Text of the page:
Hungry for the next fix: Behind the relentless, misguided search for a medical cure for addiction.

Author:Peele, Stanton
 
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As DIRECTOR OF the National Institute on Drug Abuse (NIDA), Alan Leshner toured the country with a PowerPoint presentation featuring brain scans. The show was a slightly more sophisticated version of the Partnership for a DrugFree America's famous ad showing an egg frying in a pan. As he flashed magnetic resonance images (MRIs) on a screen, Leshner would say, in effect, "This is your brain on drugs."

Leshner's message was threefold. First, certain drugs are inherently addictive. Second, scientists have discovered the neurochemical processes through which these drugs cause addiction. Third, that understanding will make it possible to develop drugs that cure or prevent addiction. Leshner's traveling PowerPoint show epitomized NIDA's reductionist approach to drug abuse: Take a brain, add a chemical, and voila, you've got substance dependence.

Leshner left NIDA at the end of November. Coincidentally, Enoch Gordis, head of the National Institute on Alcohol Abuse and Alcoholism (NIAAA) since 1986, retired around the same time. Like Leshner, Gordis sees addiction as a biological problem with a pharmaceutical solution. He believes scientists have "the ability based on new knowledge from neuroscience research to develop pharmacologic treatments that act on brain mechanisms involved in alcohol dependence."

The view of addiction espoused by Leshner and Gordis is at odds with what we know about the actual behavior of drug users and drinkers--including evidence from government-sponsored research. These studies indicate that treatment is neither necessary nor sufficient for overcoming addiction. The main factor in successful resolution of a drug or alcohol problem is the ability to find rewards in ordinary existence and to form caring relationships with people who are not addicts. By looking instead for a magical elixir just over the horizon, NIDA and the NIAAA give short shrift to the individual circumstances that are crucial to understanding why some people abuse drugs.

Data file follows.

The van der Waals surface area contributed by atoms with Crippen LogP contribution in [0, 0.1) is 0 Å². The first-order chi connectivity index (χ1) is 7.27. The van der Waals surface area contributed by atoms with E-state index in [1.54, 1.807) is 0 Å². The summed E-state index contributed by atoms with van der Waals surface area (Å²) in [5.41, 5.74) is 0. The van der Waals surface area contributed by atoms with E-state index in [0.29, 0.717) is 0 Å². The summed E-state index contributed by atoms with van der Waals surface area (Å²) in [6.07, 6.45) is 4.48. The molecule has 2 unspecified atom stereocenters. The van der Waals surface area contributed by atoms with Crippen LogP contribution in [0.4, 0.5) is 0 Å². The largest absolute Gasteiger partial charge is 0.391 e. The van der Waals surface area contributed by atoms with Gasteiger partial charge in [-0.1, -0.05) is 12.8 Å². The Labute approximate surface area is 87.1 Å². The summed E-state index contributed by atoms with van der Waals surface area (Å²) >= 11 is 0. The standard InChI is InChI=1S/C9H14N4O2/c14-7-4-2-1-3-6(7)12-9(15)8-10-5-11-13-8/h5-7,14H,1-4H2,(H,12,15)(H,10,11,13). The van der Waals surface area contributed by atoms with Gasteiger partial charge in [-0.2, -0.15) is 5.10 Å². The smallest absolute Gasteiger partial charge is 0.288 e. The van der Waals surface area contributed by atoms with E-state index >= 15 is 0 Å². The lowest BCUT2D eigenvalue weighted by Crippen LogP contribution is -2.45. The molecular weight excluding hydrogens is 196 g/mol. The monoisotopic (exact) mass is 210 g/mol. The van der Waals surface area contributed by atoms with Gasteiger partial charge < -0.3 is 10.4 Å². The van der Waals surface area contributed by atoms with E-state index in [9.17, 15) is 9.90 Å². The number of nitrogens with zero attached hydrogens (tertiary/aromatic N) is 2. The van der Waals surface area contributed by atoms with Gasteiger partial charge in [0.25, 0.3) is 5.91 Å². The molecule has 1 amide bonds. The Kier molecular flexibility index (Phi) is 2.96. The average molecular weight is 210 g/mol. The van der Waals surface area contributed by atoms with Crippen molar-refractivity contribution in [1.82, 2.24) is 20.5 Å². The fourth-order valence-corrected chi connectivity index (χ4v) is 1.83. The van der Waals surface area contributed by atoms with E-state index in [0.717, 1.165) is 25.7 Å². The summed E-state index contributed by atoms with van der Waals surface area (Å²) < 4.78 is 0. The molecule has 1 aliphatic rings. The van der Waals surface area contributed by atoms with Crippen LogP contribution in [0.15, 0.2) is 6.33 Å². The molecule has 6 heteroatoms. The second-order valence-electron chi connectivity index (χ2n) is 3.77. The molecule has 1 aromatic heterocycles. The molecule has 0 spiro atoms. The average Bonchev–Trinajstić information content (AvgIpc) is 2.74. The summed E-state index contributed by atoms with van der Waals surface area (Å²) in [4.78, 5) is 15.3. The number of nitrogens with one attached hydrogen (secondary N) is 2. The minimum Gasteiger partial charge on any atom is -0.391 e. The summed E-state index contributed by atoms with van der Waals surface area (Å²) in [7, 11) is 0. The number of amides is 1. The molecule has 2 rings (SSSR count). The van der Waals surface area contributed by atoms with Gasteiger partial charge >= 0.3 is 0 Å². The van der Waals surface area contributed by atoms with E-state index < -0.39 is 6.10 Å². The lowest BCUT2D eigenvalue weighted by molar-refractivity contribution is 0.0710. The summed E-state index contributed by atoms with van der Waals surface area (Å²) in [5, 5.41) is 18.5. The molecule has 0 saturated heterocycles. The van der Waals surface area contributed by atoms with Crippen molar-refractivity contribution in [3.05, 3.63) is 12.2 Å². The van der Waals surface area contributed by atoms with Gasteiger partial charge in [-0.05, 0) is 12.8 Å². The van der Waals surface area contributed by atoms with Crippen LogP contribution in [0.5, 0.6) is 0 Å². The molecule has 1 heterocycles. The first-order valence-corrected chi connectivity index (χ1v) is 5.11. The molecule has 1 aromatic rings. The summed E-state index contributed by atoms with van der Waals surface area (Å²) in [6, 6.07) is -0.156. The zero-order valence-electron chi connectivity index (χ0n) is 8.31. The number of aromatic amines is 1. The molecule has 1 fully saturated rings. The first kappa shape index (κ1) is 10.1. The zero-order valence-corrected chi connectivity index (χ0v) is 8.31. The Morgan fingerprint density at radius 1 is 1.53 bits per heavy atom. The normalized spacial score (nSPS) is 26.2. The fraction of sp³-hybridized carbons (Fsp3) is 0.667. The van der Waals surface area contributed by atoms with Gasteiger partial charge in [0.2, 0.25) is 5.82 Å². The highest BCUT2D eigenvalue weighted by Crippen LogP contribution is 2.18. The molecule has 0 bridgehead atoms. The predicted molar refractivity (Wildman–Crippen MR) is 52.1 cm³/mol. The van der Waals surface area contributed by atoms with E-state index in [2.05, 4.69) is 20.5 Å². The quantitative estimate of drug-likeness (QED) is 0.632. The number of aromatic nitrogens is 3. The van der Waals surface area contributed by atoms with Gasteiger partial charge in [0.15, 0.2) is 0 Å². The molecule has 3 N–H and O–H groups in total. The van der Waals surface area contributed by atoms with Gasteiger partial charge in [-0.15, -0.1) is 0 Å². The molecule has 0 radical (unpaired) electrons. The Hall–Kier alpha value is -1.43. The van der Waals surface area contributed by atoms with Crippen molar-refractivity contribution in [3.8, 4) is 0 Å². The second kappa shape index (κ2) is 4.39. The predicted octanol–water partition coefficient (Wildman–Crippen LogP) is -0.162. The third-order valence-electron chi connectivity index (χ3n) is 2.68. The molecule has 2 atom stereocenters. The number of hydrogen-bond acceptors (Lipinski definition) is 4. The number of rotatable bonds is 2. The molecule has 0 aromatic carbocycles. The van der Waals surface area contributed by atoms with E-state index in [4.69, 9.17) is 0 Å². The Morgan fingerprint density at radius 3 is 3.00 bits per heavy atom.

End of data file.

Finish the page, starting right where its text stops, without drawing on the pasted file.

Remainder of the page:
'A Medical Illness'

NIDA's official mission is, in its own words, "to lead the Nation in bringing the power of science to bear on drug abuse and addiction." Leshner, who has a Ph.D. in physiological psychology, took the agency's helm in 1994. During his tenure NIDA's budget doubled to $781 million, money devoted mainly to biological research that approaches addiction as a disease.

Although drug use "begins with a voluntary behavior," Leshner said in a 2001 interview with The Journal of the American Medical Association, it ceases to be voluntary after it repeatedly affects the "pathway deep within the brain" common to all drug addiction. "There's no question it's a medical illness," he said, "and once you have it, it mandates treatment. It's a myth that millions of people get better by themselves."

Leshner's model of addiction emphasizes the special power of drugs. After all, he did not travel around the country with MRI images showing how shopping, gambling, or eating potato chips affects the brain. Thus it was startling to see him concede that drug abuse may be fundamentally similar to excessive involvements with other activities that give pleasure or relieve stress. "Over the past 6 months," he said in the November 2 issue of Science, "more and more people have been thinking that, contrary to earlier views, there is a commonality between substance addicdons and other compulsions?" Some of us have been making this point for years, and it does not fit very well with the idea that drugs create addicts by transforming their brains....

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